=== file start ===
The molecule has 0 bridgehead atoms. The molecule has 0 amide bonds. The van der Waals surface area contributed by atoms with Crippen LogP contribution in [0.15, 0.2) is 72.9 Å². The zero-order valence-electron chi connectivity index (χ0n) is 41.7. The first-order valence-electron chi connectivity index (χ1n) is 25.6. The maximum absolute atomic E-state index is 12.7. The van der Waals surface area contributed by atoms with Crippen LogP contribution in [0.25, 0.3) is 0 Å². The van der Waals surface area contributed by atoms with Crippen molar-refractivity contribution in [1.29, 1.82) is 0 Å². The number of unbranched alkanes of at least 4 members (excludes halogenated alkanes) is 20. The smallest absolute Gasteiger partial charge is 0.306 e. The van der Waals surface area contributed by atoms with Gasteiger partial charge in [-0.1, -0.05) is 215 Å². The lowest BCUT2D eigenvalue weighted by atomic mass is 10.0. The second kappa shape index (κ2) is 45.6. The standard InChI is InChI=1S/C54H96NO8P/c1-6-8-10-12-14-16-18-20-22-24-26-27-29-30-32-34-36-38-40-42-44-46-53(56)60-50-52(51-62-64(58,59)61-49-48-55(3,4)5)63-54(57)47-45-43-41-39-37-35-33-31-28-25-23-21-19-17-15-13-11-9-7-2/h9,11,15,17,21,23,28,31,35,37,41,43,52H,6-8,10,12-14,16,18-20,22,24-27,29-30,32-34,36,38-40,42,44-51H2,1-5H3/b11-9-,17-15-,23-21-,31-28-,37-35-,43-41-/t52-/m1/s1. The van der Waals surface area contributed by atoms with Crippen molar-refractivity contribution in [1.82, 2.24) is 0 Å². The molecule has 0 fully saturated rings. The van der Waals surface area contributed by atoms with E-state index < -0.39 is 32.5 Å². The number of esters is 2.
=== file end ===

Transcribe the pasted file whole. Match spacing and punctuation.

The molecule has 0 bridgehead atoms. The molecule has 0 amide bonds. The van der Waals surface area contributed by atoms with Crippen LogP contribution in [0.15, 0.2) is 72.9 Å². The zero-order valence-electron chi connectivity index (χ0n) is 41.7. The first-order valence-electron chi connectivity index (χ1n) is 25.6. The maximum absolute atomic E-state index is 12.7. The van der Waals surface area contributed by atoms with Crippen LogP contribution in [0.25, 0.3) is 0 Å². The van der Waals surface area contributed by atoms with Crippen molar-refractivity contribution in [1.29, 1.82) is 0 Å². The number of unbranched alkanes of at least 4 members (excludes halogenated alkanes) is 20. The smallest absolute Gasteiger partial charge is 0.306 e. The van der Waals surface area contributed by atoms with Gasteiger partial charge in [-0.1, -0.05) is 215 Å². The lowest BCUT2D eigenvalue weighted by atomic mass is 10.0. The second kappa shape index (κ2) is 45.6. The standard InChI is InChI=1S/C54H96NO8P/c1-6-8-10-12-14-16-18-20-22-24-26-27-29-30-32-34-36-38-40-42-44-46-53(56)60-50-52(51-62-64(58,59)61-49-48-55(3,4)5)63-54(57)47-45-43-41-39-37-35-33-31-28-25-23-21-19-17-15-13-11-9-7-2/h9,11,15,17,21,23,28,31,35,37,41,43,52H,6-8,10,12-14,16,18-20,22,24-27,29-30,32-34,36,38-40,42,44-51H2,1-5H3/b11-9-,17-15-,23-21-,31-28-,37-35-,43-41-/t52-/m1/s1. The van der Waals surface area contributed by atoms with Crippen molar-refractivity contribution in [1.82, 2.24) is 0 Å². The molecule has 0 fully saturated rings. The van der Waals surface area contributed by atoms with E-state index < -0.39 is 32.5 Å². The number of esters is 2.